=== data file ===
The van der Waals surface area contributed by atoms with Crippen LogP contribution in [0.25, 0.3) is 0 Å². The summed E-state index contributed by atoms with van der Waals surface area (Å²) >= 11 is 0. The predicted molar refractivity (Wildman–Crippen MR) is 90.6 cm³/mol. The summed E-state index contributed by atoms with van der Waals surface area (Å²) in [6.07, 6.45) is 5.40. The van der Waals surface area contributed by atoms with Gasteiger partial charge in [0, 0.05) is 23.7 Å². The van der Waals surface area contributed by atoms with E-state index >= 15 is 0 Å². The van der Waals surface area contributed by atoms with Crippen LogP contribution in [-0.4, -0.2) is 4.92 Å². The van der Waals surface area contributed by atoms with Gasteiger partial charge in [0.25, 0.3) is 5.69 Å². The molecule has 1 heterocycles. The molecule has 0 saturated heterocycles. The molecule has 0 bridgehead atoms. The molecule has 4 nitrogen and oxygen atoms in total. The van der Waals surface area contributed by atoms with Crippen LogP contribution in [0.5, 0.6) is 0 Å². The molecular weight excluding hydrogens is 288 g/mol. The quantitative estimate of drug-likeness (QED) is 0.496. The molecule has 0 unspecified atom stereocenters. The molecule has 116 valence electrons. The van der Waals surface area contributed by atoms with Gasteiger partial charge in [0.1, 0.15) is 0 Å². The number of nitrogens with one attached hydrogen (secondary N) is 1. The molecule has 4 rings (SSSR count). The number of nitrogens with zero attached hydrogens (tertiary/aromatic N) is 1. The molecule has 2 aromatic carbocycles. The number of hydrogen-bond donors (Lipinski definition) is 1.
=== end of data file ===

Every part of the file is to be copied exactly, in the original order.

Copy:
The van der Waals surface area contributed by atoms with Crippen LogP contribution in [0.25, 0.3) is 0 Å². The summed E-state index contributed by atoms with van der Waals surface area (Å²) >= 11 is 0. The predicted molar refractivity (Wildman–Crippen MR) is 90.6 cm³/mol. The summed E-state index contributed by atoms with van der Waals surface area (Å²) in [6.07, 6.45) is 5.40. The van der Waals surface area contributed by atoms with Gasteiger partial charge in [0, 0.05) is 23.7 Å². The van der Waals surface area contributed by atoms with E-state index >= 15 is 0 Å². The van der Waals surface area contributed by atoms with Crippen LogP contribution in [-0.4, -0.2) is 4.92 Å². The van der Waals surface area contributed by atoms with Gasteiger partial charge in [0.25, 0.3) is 5.69 Å². The molecule has 1 heterocycles. The molecule has 0 saturated heterocycles. The molecule has 0 bridgehead atoms. The molecule has 4 nitrogen and oxygen atoms in total. The van der Waals surface area contributed by atoms with Crippen LogP contribution in [0.5, 0.6) is 0 Å². The molecular weight excluding hydrogens is 288 g/mol. The quantitative estimate of drug-likeness (QED) is 0.496. The molecule has 0 unspecified atom stereocenters. The molecule has 116 valence electrons. The van der Waals surface area contributed by atoms with Gasteiger partial charge in [0.1, 0.15) is 0 Å². The number of nitrogens with one attached hydrogen (secondary N) is 1. The molecule has 4 rings (SSSR count). The number of nitrogens with zero attached hydrogens (tertiary/aromatic N) is 1. The molecule has 2 aromatic carbocycles. The number of hydrogen-bond donors (Lipinski definition) is 1.